Joining forces now would help both companies. They need a thicker Rolodex to compete with Google's market dominance in paid search. They also need to do something dramatic to shed the image of the companies as dot-com stalwarts. Get a room, you two!

China will beat the market averages in 2008 
It may no longer be cool to talk about China as a growth stock market, but that doesn't mean that elements aren't in place for another rocking good year there. The Olympic Games in Beijing are an obvious catalyst, but this is still an economy growing at a 10% annualized clip in recent years.

Some of the trading within China's exchanges is of the tulip bulb variety, with uneducated speculators bidding up overpriced junk. You don't have to play that frenzied game. I'm seeing growing online gaming companies like NetEase (Nasdaq: NTES) and Giant Interactive (NYSE: GA) trading at forward multiples in the teens.

The valuations get a little more uncomfortable once you start sizing up China's leaders in travel, real estate, and Internet search, but the growth -- and more importantly the potential for continued growth -- justifies many of the markups.

Chinese stocks may start 2008 slowly, but I expect them to come on strong by the second half of the year to deliver another year of thumping the world averages.

The United States will also perform above its historical norm
It's easy to get down on stateside stocks. They're the ones being dumped by foreign investors as the dollar continues to weaken. Even the defensive sectors like pharmaceuticals, consumer nondurables, and financial services have come under fire in 2007.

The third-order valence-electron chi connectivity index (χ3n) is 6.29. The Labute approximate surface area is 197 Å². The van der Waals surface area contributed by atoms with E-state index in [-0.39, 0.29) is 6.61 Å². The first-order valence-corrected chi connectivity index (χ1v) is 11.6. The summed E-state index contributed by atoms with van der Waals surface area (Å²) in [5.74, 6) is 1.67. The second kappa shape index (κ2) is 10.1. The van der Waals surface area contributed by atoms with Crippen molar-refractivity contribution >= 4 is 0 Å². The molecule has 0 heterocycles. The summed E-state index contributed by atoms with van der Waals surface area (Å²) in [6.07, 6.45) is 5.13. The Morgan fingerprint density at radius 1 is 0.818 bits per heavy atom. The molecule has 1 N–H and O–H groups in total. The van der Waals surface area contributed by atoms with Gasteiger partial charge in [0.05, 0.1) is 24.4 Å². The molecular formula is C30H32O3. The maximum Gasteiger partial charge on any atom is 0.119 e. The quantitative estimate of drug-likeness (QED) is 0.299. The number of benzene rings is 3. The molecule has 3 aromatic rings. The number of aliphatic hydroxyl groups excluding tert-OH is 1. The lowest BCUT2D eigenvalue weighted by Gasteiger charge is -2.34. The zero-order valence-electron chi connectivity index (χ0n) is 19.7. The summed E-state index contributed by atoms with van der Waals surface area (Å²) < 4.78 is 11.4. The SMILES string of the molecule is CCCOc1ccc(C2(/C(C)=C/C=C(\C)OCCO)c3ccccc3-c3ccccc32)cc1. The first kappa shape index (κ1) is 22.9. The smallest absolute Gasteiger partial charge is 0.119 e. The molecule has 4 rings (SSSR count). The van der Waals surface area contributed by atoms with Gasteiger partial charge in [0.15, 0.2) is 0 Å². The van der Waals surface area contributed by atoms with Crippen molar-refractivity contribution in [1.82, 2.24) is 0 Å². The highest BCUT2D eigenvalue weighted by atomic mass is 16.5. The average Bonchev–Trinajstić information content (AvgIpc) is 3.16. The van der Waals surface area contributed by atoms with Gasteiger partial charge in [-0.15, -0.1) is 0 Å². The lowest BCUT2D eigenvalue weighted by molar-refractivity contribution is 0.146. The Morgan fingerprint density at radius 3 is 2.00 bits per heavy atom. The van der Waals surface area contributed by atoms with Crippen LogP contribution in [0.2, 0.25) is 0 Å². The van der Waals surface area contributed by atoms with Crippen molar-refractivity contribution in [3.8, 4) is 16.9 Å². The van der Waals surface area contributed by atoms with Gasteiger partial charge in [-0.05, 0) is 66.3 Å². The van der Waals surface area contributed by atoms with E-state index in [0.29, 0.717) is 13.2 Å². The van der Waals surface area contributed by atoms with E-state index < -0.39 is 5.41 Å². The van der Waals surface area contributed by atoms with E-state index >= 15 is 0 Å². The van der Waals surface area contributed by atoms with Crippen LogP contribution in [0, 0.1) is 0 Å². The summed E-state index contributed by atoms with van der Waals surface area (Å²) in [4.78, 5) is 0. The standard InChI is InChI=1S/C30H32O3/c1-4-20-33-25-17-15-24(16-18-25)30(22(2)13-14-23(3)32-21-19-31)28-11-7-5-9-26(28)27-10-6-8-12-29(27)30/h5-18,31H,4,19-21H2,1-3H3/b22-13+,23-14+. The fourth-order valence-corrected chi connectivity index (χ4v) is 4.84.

Recessionary fears loom, even if the market is typically robust heading into an election year. I'm not bold enough to predict that some of the hardest-hit industries like real estate developers or subprime mortgage lenders will bounce back. That may not happen until 2009 at the earliest. However, the Fed is committed to keeping the economy stable and I think tech stocks will have no problem carrying us on their backs as we all climb the wall of worry.

So get out there and enjoy 2008. I predict it will be far more upbeat than the hibernating bears may have you believe.

Yahoo! has been recommended to Motley Fool Stock Advisor newsletter subscribers. Microsoft is an Inside Value stock selection. NetEase is a Rule Breakers stock pick. I predict you will be handsomely rewarded if you take any of these newsletters for a free 30-day trial subscription.

Longtime Fool contributor Rick Munarriz doesn't mind taking out the crystal ball from time to time, if only to dust it for fingerprints. He does not own shares in any of the companies in this story. He is part of the Rule Breakers newsletter research team, seeking out tomorrow's ultimate growth stocks a day early. The Fool has a disclosure policy.